Recently my middle son, Eli was sitting and talking quietly with my wife when he asked her the question, “Mom, is being a Dad hard?” My wife wasn’t sure where the question came from or why he had asked but answered anyway. She said, “Well, I guess you would need to ask Dad, but I think that he would say that sometimes it is hard. He went on talking about how Dads do lots of things that seem like they are hard to do. Then he asked another equally interesting question. He asked, “Why are parents nicer than kids? I mean, they don’t yell or tease or pinch or anything like that, like kids do. Is that hard to do?”
His intent was finally revealed. He had made conscious notice that my wife and I haven’t yelled, called names, teased, hit, or showed meanness to him and or his siblings. He knew how hard it was for him and his brothers to refrain from those types of behaviors and wondered just how parents do it. His question revealed that he had a general concept of parents being kind, gentle, understanding and helpful. Now, whether or not I am all of those things all of the time, I don’t know, but at that moment, I realized maybe I was doing something right.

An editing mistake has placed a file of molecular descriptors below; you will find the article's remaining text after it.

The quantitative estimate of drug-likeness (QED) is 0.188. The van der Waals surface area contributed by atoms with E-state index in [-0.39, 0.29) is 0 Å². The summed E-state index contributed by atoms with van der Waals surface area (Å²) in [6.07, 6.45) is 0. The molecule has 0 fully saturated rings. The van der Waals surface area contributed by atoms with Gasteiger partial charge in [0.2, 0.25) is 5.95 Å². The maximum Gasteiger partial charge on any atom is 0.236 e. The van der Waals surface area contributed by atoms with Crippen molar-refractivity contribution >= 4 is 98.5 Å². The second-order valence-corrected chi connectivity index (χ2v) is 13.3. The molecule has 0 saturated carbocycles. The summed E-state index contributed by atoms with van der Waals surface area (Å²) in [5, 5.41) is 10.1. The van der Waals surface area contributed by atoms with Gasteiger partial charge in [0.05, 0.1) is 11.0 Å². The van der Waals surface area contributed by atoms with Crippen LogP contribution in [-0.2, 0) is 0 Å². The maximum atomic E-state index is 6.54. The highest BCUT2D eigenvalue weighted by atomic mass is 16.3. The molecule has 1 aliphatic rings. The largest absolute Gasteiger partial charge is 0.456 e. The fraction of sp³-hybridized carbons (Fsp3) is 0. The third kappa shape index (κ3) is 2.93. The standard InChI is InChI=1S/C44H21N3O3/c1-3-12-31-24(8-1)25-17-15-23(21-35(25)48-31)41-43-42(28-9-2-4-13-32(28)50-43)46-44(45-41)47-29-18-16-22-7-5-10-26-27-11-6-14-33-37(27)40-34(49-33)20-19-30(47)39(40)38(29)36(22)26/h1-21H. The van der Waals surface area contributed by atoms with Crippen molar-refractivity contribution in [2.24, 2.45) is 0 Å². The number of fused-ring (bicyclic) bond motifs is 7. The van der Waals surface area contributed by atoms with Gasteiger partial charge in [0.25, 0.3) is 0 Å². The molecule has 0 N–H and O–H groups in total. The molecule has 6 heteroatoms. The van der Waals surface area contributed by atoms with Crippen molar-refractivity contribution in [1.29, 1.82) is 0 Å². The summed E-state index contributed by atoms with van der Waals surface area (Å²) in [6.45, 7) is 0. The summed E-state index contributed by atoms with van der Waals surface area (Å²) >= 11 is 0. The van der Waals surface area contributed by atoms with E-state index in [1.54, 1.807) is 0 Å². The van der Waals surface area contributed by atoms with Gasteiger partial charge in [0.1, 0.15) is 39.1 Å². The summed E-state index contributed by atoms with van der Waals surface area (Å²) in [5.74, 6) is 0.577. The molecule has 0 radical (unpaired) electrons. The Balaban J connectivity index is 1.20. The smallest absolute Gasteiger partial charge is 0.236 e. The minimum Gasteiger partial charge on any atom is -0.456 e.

Sometimes it feels like I’m at my wits end with the noise of kids’ rowdy play, teasing or fighting among siblings and like I’m not doing much right at all as a parent. I teach people the TRU Parenting principles all the time and still struggle with first of all, applying them consistently myself at times and second, knowing whether it’s doing any good or not. All the research and statistics in the world that show that certain TRU parenting principles and methods “work” will never completely quiet that voice of uncertainty that sometimes creeps into our heads. It’s moments like this one with Eli that renew our faith and rekindle our fire of confidence that we are actually doing something right. We are learning and growing and so are our children.
Have you ever experienced that aha feeling of “Wow, I guess I must be doing something right” with your kids? Here are 10 of those moments for me that I hope you can relate to:
1. The first time you held them: The funny thing about this is that at the point that you hold your child the first time, you haven’t done any parenting at that point but I can distinctly remember a surge of joy and pride for having brought each of my children into the world.
2. When you calm their cries: I know that in the first few weeks of life, my kids have all wanted mom. I’ve even talked before about how, as a dad, I have sometimes felt kind of useless to my kids in the first days of their life, but I can see the look of “I must be doing something right” in my wife’s eyes when someone else holds them and they start to cry and then she is able to swoop in and save the day for our little one. This generally takes a little longer to happen to me, but when it does, I feel that same feeling that I must have done something right for this baby to trust and love me.